LONDON — Britain is to map out an industrial strategy to maintain long-term combat air capabilities, Defence Secretary Gavin Williamson told the parliamentary Defence Committee during a hearing.

“The strategy will examine the operational capability needed in the future and the skills and resource required to deliver it. The work will take new and emerging technology into account, as well as export potential, whilst testing British industry’s ability to deliver our future requirements. It is expected to be launched in the summer,” the Ministry of Defence said in a statement.

Williamson told lawmakers that Defence Procurement Minister Guto Bebb was meeting BAE Systems executives on Feb. 21 to discuss the strategy initiative.

“We want to use this as an opportunity for some of our world beaters, whether it be BAE, Rolls-Royce and others, to have a real say in how we develop the strategy going forward. We want to build a close collaboration with industry to ensure we have the [right] technology,” Williamson said.

“The strategy will set out the U.K.’s future requirements in this important area and seek to secure an enduring and strategic relationship with U.K. industry,” the defense secretary told the committee.

That was a view endorsed by Paul Everitt, the head of ADS, the British defense and aerospace lobby organization.

“The announcement signals the vital need for industry and government to work together to ensure the U.K. remains a world-leading military air power and a highly competitive and capable option in the export market,” Everitt said. “The strategic threats faced by the U.K. and its international partners and allies require long-term thinking and close collaboration between industry and government.”

Britain's Prince Charles sits in the cockpit of a Eurofighter Typhoon during a tour of BAE Systems' Warton Aerodrome in Preston, England. (Bruce Adams/AP)
Britain's Prince Charles sits in the cockpit of a Eurofighter Typhoon during a tour of BAE Systems' Warton Aerodrome in Preston, England. (Bruce Adams/AP)

The decision on whether to launch an air-combat industry strategy was given renewed urgency last year after BAE announced big job losses in its military air sector in the face of declining work on the Typhoon fighter and Hawk trainer jet.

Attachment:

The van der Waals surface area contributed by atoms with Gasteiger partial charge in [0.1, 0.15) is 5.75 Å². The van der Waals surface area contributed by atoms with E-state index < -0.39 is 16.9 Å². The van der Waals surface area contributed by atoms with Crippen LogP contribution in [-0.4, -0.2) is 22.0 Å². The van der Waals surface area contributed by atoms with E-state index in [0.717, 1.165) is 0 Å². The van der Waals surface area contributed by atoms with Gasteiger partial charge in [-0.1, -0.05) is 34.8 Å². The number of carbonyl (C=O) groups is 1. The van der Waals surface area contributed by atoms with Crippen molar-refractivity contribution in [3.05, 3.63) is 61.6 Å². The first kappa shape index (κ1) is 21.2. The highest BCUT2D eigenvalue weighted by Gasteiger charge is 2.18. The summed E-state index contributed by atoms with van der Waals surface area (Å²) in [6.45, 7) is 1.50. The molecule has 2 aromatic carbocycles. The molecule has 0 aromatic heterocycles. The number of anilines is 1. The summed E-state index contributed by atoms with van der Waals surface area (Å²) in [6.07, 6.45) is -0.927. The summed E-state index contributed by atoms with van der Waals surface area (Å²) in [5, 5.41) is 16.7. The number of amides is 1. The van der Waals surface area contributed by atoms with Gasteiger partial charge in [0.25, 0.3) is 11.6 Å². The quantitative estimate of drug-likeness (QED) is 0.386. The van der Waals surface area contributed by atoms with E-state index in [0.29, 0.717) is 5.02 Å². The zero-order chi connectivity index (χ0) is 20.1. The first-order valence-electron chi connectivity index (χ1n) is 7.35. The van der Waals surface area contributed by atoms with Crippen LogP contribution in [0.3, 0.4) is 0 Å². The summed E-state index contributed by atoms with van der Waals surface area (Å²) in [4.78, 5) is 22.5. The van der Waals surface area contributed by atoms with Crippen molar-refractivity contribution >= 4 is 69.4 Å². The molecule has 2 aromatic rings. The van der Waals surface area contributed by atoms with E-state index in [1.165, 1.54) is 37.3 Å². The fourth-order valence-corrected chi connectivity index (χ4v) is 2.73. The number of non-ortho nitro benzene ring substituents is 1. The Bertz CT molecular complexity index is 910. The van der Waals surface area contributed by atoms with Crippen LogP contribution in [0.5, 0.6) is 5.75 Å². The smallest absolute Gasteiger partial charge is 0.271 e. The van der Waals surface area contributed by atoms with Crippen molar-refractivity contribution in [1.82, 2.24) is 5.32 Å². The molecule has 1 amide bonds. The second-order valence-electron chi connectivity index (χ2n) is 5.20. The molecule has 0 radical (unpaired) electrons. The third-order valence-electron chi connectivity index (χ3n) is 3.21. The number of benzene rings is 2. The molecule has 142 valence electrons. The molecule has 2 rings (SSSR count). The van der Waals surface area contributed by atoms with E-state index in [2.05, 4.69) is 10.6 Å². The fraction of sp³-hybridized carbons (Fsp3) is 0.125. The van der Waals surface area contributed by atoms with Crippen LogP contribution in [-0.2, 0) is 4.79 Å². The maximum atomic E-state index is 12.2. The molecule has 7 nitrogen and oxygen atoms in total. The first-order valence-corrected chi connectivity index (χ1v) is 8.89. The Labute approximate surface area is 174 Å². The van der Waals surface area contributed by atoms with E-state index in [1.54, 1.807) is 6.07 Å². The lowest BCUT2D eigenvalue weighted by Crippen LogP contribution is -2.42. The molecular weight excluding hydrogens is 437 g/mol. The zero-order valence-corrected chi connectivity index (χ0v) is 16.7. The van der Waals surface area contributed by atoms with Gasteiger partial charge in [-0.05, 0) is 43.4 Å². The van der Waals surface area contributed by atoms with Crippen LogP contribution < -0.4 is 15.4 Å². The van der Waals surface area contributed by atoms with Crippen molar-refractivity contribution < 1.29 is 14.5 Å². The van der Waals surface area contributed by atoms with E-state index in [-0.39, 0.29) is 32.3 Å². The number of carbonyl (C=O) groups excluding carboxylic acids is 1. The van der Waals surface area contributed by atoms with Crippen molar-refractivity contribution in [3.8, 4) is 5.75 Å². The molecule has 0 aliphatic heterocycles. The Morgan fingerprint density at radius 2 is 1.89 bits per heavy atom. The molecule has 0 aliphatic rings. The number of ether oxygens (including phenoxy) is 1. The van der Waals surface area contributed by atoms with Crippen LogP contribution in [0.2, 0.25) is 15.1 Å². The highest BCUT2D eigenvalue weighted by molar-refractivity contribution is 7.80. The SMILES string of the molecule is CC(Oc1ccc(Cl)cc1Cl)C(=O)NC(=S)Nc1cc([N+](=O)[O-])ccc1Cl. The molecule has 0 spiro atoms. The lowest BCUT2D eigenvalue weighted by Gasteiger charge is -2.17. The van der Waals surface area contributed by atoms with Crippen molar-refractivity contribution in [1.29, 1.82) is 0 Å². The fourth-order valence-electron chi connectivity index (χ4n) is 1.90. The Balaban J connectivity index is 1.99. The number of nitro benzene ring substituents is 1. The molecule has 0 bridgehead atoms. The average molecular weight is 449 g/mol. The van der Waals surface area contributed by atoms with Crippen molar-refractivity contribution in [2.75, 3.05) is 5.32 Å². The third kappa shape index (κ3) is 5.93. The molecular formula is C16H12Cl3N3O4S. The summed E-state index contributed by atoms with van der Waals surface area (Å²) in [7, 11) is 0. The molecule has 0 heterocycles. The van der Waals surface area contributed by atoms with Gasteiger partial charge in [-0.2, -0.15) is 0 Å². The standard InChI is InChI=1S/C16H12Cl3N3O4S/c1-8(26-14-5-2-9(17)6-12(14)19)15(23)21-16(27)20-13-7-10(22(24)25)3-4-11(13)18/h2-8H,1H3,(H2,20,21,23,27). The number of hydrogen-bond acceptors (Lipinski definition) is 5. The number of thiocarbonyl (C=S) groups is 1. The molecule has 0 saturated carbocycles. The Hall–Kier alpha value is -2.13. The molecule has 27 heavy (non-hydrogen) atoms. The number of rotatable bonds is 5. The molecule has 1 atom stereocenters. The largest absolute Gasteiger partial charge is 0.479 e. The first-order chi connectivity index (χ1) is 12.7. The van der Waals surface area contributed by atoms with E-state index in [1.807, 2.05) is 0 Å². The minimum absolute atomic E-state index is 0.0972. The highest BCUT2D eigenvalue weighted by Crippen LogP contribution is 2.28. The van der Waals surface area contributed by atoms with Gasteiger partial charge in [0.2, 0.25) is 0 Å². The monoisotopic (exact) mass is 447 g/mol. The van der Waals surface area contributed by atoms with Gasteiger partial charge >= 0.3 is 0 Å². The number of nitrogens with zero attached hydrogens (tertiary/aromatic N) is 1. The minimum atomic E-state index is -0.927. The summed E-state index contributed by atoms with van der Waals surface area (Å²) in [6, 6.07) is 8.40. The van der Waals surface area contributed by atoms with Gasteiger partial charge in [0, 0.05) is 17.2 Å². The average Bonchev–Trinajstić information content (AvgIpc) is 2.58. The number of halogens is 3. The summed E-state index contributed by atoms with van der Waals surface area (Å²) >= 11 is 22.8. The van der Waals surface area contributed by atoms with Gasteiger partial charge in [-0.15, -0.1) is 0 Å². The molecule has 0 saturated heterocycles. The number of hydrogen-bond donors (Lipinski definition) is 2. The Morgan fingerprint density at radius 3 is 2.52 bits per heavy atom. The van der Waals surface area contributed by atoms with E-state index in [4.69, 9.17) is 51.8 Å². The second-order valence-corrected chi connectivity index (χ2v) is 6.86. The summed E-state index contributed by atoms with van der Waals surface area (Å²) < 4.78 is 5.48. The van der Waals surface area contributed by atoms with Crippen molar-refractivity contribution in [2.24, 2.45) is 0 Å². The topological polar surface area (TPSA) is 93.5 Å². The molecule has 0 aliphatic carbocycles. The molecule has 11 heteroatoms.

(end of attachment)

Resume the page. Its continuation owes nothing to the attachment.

The decision to roll out an air-combat strategy follows on the heels of a similar move by the government last year in adopting a road map for the future of the naval shipbuilding sector. Defense industrial policy was also updated last year.

The decisions made in the air-combat strategy will be fundamental in determining the future of Britain’s industry, according to Doug Barrie, the senior air analyst at the London-based International Institute for Strategic Studies think tank.

“The outcome will be crucial in deciding whether U.K. remains in the combat-air business at the industrial level beyond building the Eurofighter Typhoon and eventually the F-35, in which it is a major industrial contributor,” he said.

Barrie said the British face two main challenges.

“The first challenge is finding the money. The second is trying to cast a national strategy against a background where the U.K. has to develop a next-generation combat aircraft in an international partnership,” he said.

“Is it going to do this in collaboration with the French-German-led initiative to build a new European fighter, which is now being discussed in Paris and Berlin? It might be difficult to see where the British fit in on that program.

“Alternatively, do they look to craft a collaborative program with partners looking to break into the fighter market? For example, Turkey, with whom they are already aligned on a fifth-generation program.”

Britain is already collaborating with France on building a unmanned air-combat vehicle demonstrator.

Barrie said the third option could be a reprise of a deal similar to Britain’s involvement with the U.S. in F-35 development.

“The challenge from a trans-Atlantic perspective might be reconciling the diverging needs of the type of aircraft both sides might be looking for. With China pacing the threat in many ways, the U.S. could look for an aircraft that has very low observability, is quite large with a big internal weapons carriage capability and [is] long range. That may not be what the U.K. is looking for, although that’s not to say there might not be opportunities for some form of collaboration,” he said.